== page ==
I don’t always get a summer vacation. Sometimes, summers are just a series of busy, busy workdays, followed by a couple days of trying to catch up on yard work, garden, housework and laundry. There are exceptions, and this year was one of them.
This year, I planned a trip, along with my granddaughter, Madeline, in honor of her high school graduation. We started talking about it last Christmas, when a newsy letter enclosed in a Christmas card introduced the idea. I met Warren twenty-five years ago, on an archaeological expedition on Grand Turk Island through the EarthWatch organization. He has continued to explore the world, taking several trips each year; his annual Christmas letter summarizes his adventures.
I love archaeology, and have participated in “digs” here on Beaver Island and elsewhere. Madeline liked the idea, too. She had traveled with her parents through the southwest, and was familiar with some of the history of the Mesa Verde region. It helped to spark her enthusiasm when friends and teachers told her how jealous they were of her plans.
Once we had made our decision to go, there was lots of planning, paperwork and scheduling to deal with. We consulted lists for packing. Co-workers stepped in to help me rearrange my work schedule. I depended on my daughter’s help for getting a good rate on airline tickets. My sister Brenda and brother-in-law Keith agreed to get us to and from the airport. It all came together! This year, my granddaughter and I spent a week on an archaeological dig!
The Crow Canyon Archaeological Center, in the Mesa Verde region of Colorado, conducts multi-disciplinary research into the ancestral Pueblo people. Their current endeavor, and the one we were a part of, is the “Northern Chaco Outliers Project.”
The Chaco Culture National Historic Park, in New Mexico, contains the most sweeping collection of ancient ruins north of Mexico. Many other sites in the “Four Corners” region show similarities in architecture and artifacts. One goal of the on-going Crow Canyon research is to explore how the people that lived in this area were influenced by or connected to the ancient people of Chaco Canyon.
After a crazy day that had started at 3 A.M. and was spent mostly running at top speed through airports to make our connections, we arrived at Crow Canyon on Sunday afternoon. We were given a brief tour of the area, and shown to the hogan that would be our home for the next seven days.
I took a nap; Madeline checked her internet connection. That was a harbinger of how we’d spend our free time for the next week: me, collapsing in exhaustion while Madeline – with ultimate patience and good-nature – entertained herself.
Dinner that evening was followed by an introductory talk on the work we’d be doing, and the questions the research was attempting to address. Monday morning was the start of our work week. Our time was divided between field work, lab work, and lectures. Every experience offered learning opportunities.
The field work was much more difficult than I expected. There was the dry heat (unusual to me, who has always lived in Michigan’s humid climate), and temperatures in the 90’s every day. There was the altitude: we were living and working in an area that was about 6200 feet above sea level, also totally out of my life-experience thus far. Then, much as I hate to admit it, there was my age. I am twenty-five years older than I was the last time I went on a similar working vacation. Though I was able to do it, and managed to keep up with the others, I sure felt it. I often set it as my personal goal to stay up until 8 o’clock; I was always fast asleep by nine!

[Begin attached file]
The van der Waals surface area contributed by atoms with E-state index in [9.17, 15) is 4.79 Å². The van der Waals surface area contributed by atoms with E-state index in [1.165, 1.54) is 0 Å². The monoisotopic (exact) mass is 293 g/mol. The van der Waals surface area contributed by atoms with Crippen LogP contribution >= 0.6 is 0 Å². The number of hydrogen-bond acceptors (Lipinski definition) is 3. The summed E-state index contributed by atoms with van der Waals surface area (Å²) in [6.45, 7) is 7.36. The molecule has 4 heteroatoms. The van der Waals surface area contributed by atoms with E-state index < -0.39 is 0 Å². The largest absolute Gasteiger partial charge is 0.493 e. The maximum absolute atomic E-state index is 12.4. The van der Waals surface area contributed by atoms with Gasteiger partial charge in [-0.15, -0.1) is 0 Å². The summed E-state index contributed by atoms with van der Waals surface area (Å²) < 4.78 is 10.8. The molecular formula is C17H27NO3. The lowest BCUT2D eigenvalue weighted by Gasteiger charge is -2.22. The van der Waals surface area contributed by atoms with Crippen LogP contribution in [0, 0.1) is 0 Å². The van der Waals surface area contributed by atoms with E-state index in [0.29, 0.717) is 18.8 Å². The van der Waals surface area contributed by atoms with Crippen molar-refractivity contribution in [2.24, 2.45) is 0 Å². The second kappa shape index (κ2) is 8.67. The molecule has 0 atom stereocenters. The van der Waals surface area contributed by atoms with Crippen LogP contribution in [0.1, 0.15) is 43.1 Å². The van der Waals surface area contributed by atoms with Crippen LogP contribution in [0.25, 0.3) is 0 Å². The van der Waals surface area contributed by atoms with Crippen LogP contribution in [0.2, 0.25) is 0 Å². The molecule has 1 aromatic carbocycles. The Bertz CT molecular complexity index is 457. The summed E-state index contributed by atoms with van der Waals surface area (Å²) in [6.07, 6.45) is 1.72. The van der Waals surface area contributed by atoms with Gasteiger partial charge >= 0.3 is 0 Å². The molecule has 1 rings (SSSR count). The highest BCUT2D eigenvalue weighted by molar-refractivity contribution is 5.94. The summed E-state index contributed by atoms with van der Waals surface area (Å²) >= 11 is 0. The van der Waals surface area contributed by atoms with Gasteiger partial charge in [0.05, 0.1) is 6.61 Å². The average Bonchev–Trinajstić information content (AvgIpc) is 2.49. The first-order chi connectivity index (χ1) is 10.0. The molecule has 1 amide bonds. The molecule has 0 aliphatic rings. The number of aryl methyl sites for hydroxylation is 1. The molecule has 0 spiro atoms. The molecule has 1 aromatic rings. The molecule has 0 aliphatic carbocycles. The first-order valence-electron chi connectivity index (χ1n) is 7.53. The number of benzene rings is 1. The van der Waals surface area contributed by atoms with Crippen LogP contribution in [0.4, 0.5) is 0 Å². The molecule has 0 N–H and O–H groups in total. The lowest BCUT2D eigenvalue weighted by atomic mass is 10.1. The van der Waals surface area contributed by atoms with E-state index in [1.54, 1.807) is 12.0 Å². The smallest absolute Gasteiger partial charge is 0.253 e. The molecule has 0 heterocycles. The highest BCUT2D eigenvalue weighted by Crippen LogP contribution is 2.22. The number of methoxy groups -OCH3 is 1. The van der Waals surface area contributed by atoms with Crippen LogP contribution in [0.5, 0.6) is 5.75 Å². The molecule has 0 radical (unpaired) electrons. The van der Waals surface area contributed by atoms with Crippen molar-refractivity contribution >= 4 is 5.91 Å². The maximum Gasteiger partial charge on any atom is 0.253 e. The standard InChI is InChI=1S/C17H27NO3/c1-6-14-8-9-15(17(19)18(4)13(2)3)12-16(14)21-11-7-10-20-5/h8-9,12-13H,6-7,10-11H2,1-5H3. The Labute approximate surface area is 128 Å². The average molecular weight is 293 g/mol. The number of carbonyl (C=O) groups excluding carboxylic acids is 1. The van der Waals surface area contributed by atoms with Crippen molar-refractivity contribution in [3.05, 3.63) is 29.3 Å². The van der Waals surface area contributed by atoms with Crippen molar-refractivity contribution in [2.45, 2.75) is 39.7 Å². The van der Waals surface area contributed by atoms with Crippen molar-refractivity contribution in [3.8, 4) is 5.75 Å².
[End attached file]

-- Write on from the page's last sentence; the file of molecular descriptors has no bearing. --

Lab days were varied and always interesting. We sorted bags of artifacts brought in from the field. Bits of adobe, non-human bone and corn cob were separated from what would be submerged in a water bath. We washed everything else. We sorted, measured and catalogued pottery sherds. Shells, some types of stone, and red ware pottery all indicated trade. We learned to differentiate between earlier and later pottery styles, and to determine the size of a vessel based on a small fragment. Madeline enjoyed every aspect of the lab work, and excelled at it. I liked it too, but mostly loved seeing her enthusiasm.
Though we worked hard, we also had time for relaxation in the evenings. We had three good meals every day. We made friends. We learned a lot. I had a good time. The best part, though, of the entire week, was listening to Madeline’s fervent and animated discourse as she related her experience to my sister and her husband on the way back from the airport, and later when she told her parents about it. That solidified my belief that this would be a memorable experience for my granddaughter. That was my goal; knowing that it was makes the entire trip more wonderful to me!
All I can say is–how fun! What wonderful memories to create with your granddaughter.
Thank you for reading, Kathy! Yes, it was fun, and wonderful to be making memories!
What a fascinating vacation! Did you ever think you’d go on a dig again after your last one? Plus, you and Madeline are as cute as two bugs in a rug! Congratulations on climbing out of the rut and creating memories!
I’m so glad I did it! I’ve thought of it often over the years, but life just got too complicated. With little time and resources to get away, hard to choose a lone adventure over aging, ailing parents or new grandbabies. Maybe the tide has turned.